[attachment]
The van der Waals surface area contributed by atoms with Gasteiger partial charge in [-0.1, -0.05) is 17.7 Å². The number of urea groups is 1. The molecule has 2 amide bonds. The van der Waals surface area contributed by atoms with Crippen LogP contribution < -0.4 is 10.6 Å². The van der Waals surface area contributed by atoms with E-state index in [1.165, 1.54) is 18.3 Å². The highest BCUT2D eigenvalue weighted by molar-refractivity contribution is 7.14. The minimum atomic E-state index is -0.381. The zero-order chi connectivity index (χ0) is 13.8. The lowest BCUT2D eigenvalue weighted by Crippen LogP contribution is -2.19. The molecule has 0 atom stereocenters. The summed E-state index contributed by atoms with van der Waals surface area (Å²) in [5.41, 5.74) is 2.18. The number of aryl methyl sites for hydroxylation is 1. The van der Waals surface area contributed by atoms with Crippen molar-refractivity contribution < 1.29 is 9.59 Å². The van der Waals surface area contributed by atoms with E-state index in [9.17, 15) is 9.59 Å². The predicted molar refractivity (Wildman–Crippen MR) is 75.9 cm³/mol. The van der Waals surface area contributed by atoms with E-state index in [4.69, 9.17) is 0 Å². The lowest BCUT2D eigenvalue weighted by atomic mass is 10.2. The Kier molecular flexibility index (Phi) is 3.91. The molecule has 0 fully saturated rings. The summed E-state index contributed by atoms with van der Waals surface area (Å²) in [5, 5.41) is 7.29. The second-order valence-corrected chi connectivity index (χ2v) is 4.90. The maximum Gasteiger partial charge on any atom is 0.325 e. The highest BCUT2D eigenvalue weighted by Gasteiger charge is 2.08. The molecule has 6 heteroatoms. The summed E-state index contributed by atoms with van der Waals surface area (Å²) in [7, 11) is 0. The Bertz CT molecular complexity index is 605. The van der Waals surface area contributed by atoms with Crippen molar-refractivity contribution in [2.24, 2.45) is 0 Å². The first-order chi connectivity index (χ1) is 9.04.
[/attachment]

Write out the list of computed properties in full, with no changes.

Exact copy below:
The van der Waals surface area contributed by atoms with Gasteiger partial charge in [-0.1, -0.05) is 17.7 Å². The number of urea groups is 1. The molecule has 2 amide bonds. The van der Waals surface area contributed by atoms with Crippen LogP contribution < -0.4 is 10.6 Å². The van der Waals surface area contributed by atoms with E-state index in [1.165, 1.54) is 18.3 Å². The highest BCUT2D eigenvalue weighted by molar-refractivity contribution is 7.14. The minimum atomic E-state index is -0.381. The zero-order chi connectivity index (χ0) is 13.8. The lowest BCUT2D eigenvalue weighted by Crippen LogP contribution is -2.19. The molecule has 0 atom stereocenters. The summed E-state index contributed by atoms with van der Waals surface area (Å²) in [5.41, 5.74) is 2.18. The number of aryl methyl sites for hydroxylation is 1. The van der Waals surface area contributed by atoms with Crippen molar-refractivity contribution < 1.29 is 9.59 Å². The van der Waals surface area contributed by atoms with E-state index in [9.17, 15) is 9.59 Å². The predicted molar refractivity (Wildman–Crippen MR) is 75.9 cm³/mol. The van der Waals surface area contributed by atoms with E-state index in [4.69, 9.17) is 0 Å². The lowest BCUT2D eigenvalue weighted by atomic mass is 10.2. The Kier molecular flexibility index (Phi) is 3.91. The molecule has 0 fully saturated rings. The summed E-state index contributed by atoms with van der Waals surface area (Å²) in [5, 5.41) is 7.29. The second-order valence-corrected chi connectivity index (χ2v) is 4.90. The maximum Gasteiger partial charge on any atom is 0.325 e. The highest BCUT2D eigenvalue weighted by Gasteiger charge is 2.08. The molecule has 6 heteroatoms. The summed E-state index contributed by atoms with van der Waals surface area (Å²) in [7, 11) is 0. The Bertz CT molecular complexity index is 605. The van der Waals surface area contributed by atoms with Crippen molar-refractivity contribution in [2.24, 2.45) is 0 Å². The first-order chi connectivity index (χ1) is 9.04.